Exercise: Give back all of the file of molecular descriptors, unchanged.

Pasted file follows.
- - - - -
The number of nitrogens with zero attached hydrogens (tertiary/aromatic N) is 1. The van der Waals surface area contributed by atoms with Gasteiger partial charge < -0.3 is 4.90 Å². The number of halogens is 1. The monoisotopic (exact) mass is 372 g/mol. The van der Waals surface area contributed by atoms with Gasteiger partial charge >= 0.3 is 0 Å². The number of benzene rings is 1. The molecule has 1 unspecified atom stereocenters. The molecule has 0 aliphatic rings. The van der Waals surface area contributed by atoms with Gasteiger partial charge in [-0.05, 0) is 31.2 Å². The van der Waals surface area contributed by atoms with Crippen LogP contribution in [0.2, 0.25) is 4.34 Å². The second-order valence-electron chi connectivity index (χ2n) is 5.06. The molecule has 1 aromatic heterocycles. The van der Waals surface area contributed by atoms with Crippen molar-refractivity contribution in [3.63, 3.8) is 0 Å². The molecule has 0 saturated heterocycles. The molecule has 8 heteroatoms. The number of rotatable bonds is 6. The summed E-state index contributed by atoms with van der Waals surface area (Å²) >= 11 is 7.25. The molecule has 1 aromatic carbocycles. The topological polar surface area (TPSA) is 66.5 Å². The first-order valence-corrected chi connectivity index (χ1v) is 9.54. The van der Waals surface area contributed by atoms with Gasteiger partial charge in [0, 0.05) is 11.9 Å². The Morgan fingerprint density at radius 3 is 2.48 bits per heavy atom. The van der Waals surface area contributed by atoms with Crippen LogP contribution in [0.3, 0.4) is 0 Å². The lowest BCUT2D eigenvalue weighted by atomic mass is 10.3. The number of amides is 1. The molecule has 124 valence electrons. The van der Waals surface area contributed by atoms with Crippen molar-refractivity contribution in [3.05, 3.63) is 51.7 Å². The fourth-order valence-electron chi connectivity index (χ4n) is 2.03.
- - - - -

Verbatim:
The number of nitrogens with zero attached hydrogens (tertiary/aromatic N) is 1. The van der Waals surface area contributed by atoms with Gasteiger partial charge < -0.3 is 4.90 Å². The number of halogens is 1. The monoisotopic (exact) mass is 372 g/mol. The van der Waals surface area contributed by atoms with Gasteiger partial charge >= 0.3 is 0 Å². The number of benzene rings is 1. The molecule has 1 unspecified atom stereocenters. The molecule has 0 aliphatic rings. The van der Waals surface area contributed by atoms with Gasteiger partial charge in [-0.05, 0) is 31.2 Å². The van der Waals surface area contributed by atoms with Crippen LogP contribution in [0.2, 0.25) is 4.34 Å². The second-order valence-electron chi connectivity index (χ2n) is 5.06. The molecule has 1 aromatic heterocycles. The van der Waals surface area contributed by atoms with Crippen molar-refractivity contribution in [3.63, 3.8) is 0 Å². The molecule has 0 saturated heterocycles. The molecule has 8 heteroatoms. The number of rotatable bonds is 6. The summed E-state index contributed by atoms with van der Waals surface area (Å²) >= 11 is 7.25. The molecule has 1 aromatic carbocycles. The topological polar surface area (TPSA) is 66.5 Å². The first-order valence-corrected chi connectivity index (χ1v) is 9.54. The van der Waals surface area contributed by atoms with Gasteiger partial charge in [0, 0.05) is 11.9 Å². The Morgan fingerprint density at radius 3 is 2.48 bits per heavy atom. The van der Waals surface area contributed by atoms with Crippen LogP contribution in [0.3, 0.4) is 0 Å². The lowest BCUT2D eigenvalue weighted by atomic mass is 10.3. The number of amides is 1. The molecule has 124 valence electrons. The van der Waals surface area contributed by atoms with Crippen molar-refractivity contribution in [3.05, 3.63) is 51.7 Å². The fourth-order valence-electron chi connectivity index (χ4n) is 2.03.